nected to modern facilities and utilities, thus, becoming physically attached enough to
the land to become fixtures. Moreover, in the twentieth century the landlord was no lon-
ger a former plantation owner but anyone with a freehold title and the tenancy was a true
tenancy and not “at will”.
In post-colonial social context such mechanical application of the Common Law
rules could (and sometimes did) result in blatant injustice – enriching an already weal-
thy and powerful owner of the land by attributing him the chattel house upon the ter-
mination of the lease and impoverishing an already poor and powerless owner of the
chattel house by depriving him of this house.
Thus, the chattel-house problem clearly shows that at times colonial legal transplants
are nonviable when planted into a different social, historical and cultural environment
and could be even detrimental to vulnerable groups of the population. As Marshall puts
it, “perhaps, however, the most far-reaching consequence of the Englishness of West
Indian Land Law is its failure to take into account the realities of the socio-economic
situation”.8 Liverpool also regrets that “… the law relating to fixtures is one of the best
reminders of the timidity with which our courts have approached their role of interpre-
tation” and that in the 1977 Bahamas case O’Brien Loans Limited v. Edward Missick9
concerning a chattel house “… the learned judges discussed the matter without once
adverting to the social consequences of their decision”.10 Such inadequacy of the British
law of fixtures was realised by local judges and legislators who tried to provide some
solutions to the problem.
Case-law in the Commonwealth Caribbean approached the problem by developing a
range of tests to determine whether a chattel-house could be classed as a fixture or a
chattel. This was performed by adapting the tests established by the British common
law, such as “degree of annexation” (degree of physical attachment of the house to the
land), “purpose of annexation” (whether the house was attached for better enjoyment of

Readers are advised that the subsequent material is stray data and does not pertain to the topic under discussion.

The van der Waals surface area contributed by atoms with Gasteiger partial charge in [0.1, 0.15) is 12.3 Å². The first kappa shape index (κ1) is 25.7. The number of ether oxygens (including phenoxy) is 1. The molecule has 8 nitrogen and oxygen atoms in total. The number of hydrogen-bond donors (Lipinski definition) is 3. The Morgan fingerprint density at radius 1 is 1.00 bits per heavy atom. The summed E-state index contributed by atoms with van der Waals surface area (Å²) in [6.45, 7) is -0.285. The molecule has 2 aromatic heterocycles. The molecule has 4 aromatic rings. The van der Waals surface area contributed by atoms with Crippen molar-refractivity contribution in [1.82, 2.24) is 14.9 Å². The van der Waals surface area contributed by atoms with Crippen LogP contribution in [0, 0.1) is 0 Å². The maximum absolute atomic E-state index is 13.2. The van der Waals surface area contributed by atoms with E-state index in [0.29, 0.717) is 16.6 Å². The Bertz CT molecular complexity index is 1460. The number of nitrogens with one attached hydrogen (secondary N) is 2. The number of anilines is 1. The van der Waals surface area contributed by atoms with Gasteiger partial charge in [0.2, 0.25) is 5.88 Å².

the land or for better enjoyment of the house itself) and ‘intention of the parties’ to West
Indian cases in order to adjudicate chattel-houses either to the tenant or to the landlord.
The seminal Trinidadian case establishing six criteria to distinguish fixtures from chat-
tels is Mitchell v. Cowie.11 Glenn and Toppin-Allahar, having compared West Indian
chattel-house cases and Canadian mobile-home cases, arrived at a conclusion that
Canadian courts were more flexible in application of traditional common law tests than
their West Indian counterparts, especially in tolerating a greater degree of annexation to
recognise a mobile house as chattel. These authors even suggest that the Common-
wealth Caribbean judges follow the Canadian approach.12

8
Marshall, West Indian Land Law; Conspectus and Reform, Social and Economic Studies 20
(1971), 5.
9
Bahamas Law Reports 1 (1977), 49.
10
Liverpool in: Alexis/Menon/White (eds.), Commonwealth Caribbean Legal Essays, 1982, 197.
11
West Indian Reports 7 (1964), 118.
12
Glenn & Toppin-Allahar, Chattel Houses and Mobile Homes: Fixtures in Caribbean and Cana-
dian Law, Caribbean Law Review 7 (1997), 372, 378 and 387.
396 Asya Ostroukh 2015
In some Commonwealth Caribbean jurisdictions (Guyana, Belize, Barbados) statu-
tory law directly recognised chattel houses as tenants’ property removable upon the ter-
mination of lease.
Although the above-mentioned West Indian cases and statutory intervention were
praised as “judicial and legislative attempts to close the gap between law and social rea-